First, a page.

It goes without saying, “I am lucky,” but I have worked hard my entire life to be “lucky.” However, hard work alone will not make a person happy (I am), wealthy (I am not), comfortable (I am) or even lucky (I most definitely am); the right people, the right situations, and the right opportunities are also factors that determine a person’s worth as well as a person’s success. I have been blessed to have had such people, situations, and opportunities in my life. Looking back over my career, the biggest reasons for any success I had were God, the people I worked with, my father, a shovel and my wife.

I strongly believe the reason I survived as an educator as long as I did was due in no small part to the patience and sense of humor of God and the people I worked with over the years. I am sure I gave both God and the people who supported me, as well as those rearguard mumbling geniuses who were never pleased with anything I did, a good chuckle on more than one occasion. Although I did not always make everyone happy, it was not for lack of trying. I have always prided myself on trying to do the right thing, but doing the right thing as you see it does not always make you the most popular or liked person around. Leadership does not come naturally for most people, and I was certainly no different; I made good decisions and I made some “bone head” decisions, but as a leader I made the final decisions. I always felt the buck stopped with me, so ultimately all decisions rested on my shoulders even when that sometimes meant standing alone. It was during those “stand alone” times that the humor and patience of God and the people who supported me meant the most. They stood by me while I learned – often the hard way – and they provided the wisdom to help me learn to laugh at myself and understand no matter what decision I made, in the end, it all turned out as God planned it.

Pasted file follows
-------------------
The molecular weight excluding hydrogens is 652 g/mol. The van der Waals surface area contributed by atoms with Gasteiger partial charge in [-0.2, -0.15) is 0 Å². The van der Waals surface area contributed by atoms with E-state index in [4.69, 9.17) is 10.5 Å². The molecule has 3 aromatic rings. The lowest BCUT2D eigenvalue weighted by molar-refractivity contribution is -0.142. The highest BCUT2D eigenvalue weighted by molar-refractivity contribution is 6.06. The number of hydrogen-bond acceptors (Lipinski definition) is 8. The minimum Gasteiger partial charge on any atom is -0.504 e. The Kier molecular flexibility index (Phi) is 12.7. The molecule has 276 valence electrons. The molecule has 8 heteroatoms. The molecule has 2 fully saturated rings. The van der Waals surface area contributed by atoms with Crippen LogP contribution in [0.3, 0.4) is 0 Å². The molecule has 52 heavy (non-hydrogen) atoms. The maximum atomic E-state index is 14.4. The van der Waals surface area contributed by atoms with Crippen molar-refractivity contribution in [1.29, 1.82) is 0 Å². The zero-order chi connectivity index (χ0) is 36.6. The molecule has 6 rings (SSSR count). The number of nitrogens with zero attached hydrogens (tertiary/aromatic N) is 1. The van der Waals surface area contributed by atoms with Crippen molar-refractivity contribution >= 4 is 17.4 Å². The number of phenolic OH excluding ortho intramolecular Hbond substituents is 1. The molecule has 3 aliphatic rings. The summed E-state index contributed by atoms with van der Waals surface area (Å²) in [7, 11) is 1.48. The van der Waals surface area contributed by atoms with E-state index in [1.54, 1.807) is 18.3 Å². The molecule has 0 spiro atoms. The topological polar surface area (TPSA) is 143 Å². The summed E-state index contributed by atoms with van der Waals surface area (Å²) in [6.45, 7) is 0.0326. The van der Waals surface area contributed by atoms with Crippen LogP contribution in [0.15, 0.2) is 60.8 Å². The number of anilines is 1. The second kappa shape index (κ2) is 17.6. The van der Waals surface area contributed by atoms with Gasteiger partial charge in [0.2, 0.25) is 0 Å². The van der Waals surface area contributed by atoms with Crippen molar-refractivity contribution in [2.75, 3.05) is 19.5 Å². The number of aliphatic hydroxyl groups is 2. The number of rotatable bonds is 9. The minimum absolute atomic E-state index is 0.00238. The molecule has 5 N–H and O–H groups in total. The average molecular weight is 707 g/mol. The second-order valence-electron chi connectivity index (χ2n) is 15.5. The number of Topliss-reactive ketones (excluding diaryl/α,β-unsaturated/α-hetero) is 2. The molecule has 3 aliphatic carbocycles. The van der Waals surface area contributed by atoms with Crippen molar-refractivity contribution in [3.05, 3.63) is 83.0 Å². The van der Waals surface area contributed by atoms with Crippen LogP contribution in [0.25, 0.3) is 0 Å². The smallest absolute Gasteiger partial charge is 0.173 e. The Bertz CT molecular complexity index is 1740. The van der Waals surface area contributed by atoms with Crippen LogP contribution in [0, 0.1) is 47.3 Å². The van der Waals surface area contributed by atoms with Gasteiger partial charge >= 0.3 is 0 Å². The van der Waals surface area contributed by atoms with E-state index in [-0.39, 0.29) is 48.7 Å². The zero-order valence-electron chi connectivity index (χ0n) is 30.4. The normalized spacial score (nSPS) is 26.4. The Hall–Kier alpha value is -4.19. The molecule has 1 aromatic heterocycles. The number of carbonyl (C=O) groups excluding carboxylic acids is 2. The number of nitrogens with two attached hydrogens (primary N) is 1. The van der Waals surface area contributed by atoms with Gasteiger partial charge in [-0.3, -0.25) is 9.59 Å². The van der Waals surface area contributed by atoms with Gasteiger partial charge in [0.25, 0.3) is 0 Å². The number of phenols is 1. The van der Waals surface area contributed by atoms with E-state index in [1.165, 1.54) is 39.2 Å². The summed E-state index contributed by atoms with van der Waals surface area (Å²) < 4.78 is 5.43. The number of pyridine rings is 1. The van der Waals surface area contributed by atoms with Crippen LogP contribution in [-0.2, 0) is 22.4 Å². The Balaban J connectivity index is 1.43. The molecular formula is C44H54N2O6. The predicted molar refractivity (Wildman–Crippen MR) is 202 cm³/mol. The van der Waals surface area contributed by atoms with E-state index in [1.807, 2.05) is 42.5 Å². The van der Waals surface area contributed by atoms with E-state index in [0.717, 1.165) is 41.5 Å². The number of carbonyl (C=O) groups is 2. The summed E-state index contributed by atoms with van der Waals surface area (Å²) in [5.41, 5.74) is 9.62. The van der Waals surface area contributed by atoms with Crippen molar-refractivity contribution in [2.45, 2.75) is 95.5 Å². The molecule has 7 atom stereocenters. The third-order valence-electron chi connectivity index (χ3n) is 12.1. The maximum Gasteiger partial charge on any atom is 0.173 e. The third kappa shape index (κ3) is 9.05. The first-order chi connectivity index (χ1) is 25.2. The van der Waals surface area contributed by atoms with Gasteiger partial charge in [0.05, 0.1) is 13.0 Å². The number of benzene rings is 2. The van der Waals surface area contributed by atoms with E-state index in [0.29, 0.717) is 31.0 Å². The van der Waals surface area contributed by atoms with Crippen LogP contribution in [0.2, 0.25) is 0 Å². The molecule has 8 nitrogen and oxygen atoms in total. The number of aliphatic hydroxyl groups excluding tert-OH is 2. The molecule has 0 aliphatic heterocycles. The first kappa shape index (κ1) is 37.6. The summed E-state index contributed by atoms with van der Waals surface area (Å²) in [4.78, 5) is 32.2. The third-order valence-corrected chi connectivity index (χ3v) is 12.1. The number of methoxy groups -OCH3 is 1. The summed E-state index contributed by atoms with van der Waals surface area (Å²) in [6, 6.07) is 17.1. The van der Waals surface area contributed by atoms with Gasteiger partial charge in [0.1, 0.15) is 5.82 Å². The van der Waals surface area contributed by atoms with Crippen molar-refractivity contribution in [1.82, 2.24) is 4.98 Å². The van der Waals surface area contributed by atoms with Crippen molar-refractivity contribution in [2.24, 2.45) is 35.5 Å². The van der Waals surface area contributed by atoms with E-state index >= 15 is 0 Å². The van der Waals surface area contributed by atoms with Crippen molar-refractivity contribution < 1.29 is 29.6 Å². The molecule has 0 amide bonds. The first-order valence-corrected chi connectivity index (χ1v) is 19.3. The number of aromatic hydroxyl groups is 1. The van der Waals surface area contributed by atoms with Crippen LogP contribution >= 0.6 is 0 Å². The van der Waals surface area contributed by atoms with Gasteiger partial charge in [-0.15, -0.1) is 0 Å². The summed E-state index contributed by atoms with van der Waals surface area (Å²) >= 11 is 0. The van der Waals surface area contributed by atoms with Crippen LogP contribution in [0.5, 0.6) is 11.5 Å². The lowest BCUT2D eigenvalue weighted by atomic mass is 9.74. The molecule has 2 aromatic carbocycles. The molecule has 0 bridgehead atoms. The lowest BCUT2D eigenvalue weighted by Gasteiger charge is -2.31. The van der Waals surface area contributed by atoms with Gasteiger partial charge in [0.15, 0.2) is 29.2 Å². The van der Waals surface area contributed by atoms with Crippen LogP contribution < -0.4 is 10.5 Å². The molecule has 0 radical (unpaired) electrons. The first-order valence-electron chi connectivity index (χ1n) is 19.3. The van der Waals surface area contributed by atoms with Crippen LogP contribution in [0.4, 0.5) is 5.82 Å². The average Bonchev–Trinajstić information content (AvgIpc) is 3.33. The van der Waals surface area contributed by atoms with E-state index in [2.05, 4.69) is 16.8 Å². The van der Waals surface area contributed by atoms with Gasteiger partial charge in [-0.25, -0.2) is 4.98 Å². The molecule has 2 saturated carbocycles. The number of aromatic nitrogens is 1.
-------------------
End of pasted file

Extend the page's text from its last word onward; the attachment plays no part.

However, when it came to my father’s contribution to my success, patience and humor were in short supply. He had a sense of humor and could be patient at times, but those were traits he rarely shared with me. Nevertheless, the straight forward work ethic he instilled in me was a major cornerstone of my career. Although I hold three college degrees, including a PhD, I came from a background where graduating high school and getting a job were the expectations. College was not financially a practical option. A man in my family was expected to graduate high school, get a job that paid a decent wage, and stay with that job until retirement or death to ensure a livelihood for his family. Missing work other than for severe personal illness or emergency family illness was not a consideration. Growing up, I was taught if you agreed to take a man’s money for a job, you were to give the man an honest day’s work for his money, and I was taught the time for quibbling over wages was before you agreed to take the job not once you were on the job. These were the expectations handed down by my grandfather who labored for Hercules, Inc. in Hattiesburg, Mississippi for 40 years and by my father who labored there for 38 years. Both men rarely missed a day of work, and because of their influence I am proud to say I missed less than 10 days of work in my 37 years as an educator. The work ethic I was taught growing up helped me as much as anything to have a successful career. I can still hear my father say, “Boy, you will sometimes meet a man who is smarter or more talented than you, but you should never meet a man who can outwork you.” He said the only man he feared was a smart man with a work ethic, and if such a man existed and had common sense to boot, you might as well say, “Yes sir, boss,” and move out of his way. According to my father, knowledge, hard work and common sense were all a man needed to climb a mountain. Looking back on my career, I would have to agree.